What is a Laravel View & How to pass data from Controller to views?

A Laravel View makes up the frontend for Laravel applications. They write the HTML code how your frontpage in a Laravel app will look like in the blade language supported by Laravel. Views help keep the business and presentation layers separate. The Laravel controller handles the business and operations logic and passes variables to views.

A View blade will take in the variables passed by controller and show them in html format in any specified styling. Laravel uses a blade template engine to write html blocks of code. This engine is super fast and has the advantages listed below:

  • html escaping
  • easily understandable syntax
  • enables defining sections
  • extend or include sub views
  • allows use of if and loops statements

How to pass data from controller to view

A view blade displays data from controller values. Let us go through the example below to understand how controller passes data to a view file.


namespace App\Http\Controllers;
use Illuminate\Http\Request;

class UserController extends Controller
    function example()
        return view("dashboard", [
            "title" => "Home Page",
            "message" => "Hello World"

In the example above, we are rendering dashboard view along which we pass two variables called title and message. The Laravel view files are located a under resources/views directory.

A sample blade view file looks as shown below:

<!-- resources/views/dashboard.blade.php -->
        <title>{{ $title }}</title>
        <h1>{{ $message }}</h1>

As seen above, we can simply call those variables passed from the Controller file with a $ sign and enclosed in curly braces wherever we want the variable value to show up in the blade view. So, in the example above, {{ $title }} comes up inside the <title> html tags.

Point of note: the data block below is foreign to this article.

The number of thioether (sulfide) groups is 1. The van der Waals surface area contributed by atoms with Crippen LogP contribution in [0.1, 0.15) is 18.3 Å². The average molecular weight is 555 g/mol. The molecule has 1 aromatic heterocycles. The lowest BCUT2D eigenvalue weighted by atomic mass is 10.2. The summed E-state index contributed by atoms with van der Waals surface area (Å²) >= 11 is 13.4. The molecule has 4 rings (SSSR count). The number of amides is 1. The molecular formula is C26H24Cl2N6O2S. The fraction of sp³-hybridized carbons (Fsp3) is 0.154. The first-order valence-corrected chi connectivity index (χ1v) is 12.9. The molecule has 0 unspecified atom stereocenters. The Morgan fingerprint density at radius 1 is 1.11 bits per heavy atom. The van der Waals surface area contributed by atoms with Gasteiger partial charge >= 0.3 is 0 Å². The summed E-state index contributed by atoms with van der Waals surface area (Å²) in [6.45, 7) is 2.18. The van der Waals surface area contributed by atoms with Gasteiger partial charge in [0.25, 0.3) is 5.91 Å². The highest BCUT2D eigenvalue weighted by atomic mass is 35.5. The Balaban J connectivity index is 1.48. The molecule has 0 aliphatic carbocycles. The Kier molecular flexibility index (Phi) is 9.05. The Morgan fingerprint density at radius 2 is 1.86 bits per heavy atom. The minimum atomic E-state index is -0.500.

How to Define a Layout

Working with views require defining the style and entire layout of the view blade file. The goal should be to keep it with minimal syntax and avoid duplicated code blocks. An example is as shown below.

<!-- Stored in resources/views/layout.blade.php -->

            <meta property="og:type" content="website" />

            <link rel="stylesheet" href="https://fonts.googleapis.com/css?family=Poppins:300,400,500,600,700">

            <script src="{{ url('/js/bundle.min.js') }}"></script>

How to Extend a Layout

A side wide layout can be re-used in other view blade files. It avoid code copy pasting or writing the same or similar code again and again. You can extend a layout in your child views to override default functions.

<!-- Stored in resources/views/child.blade.php -->

@section('title', 'About Us')

    <script src="{{ url('/js/analytics.js') }}"></script>

    <p>This is my body content.</p>

How to use If Statements

You can also make use of if conditional statements in your Laravel blade view file using the @if directive, as shown below.

@if (count($posts) === 1)
    Single Post
@elseif (count($posts) > 1)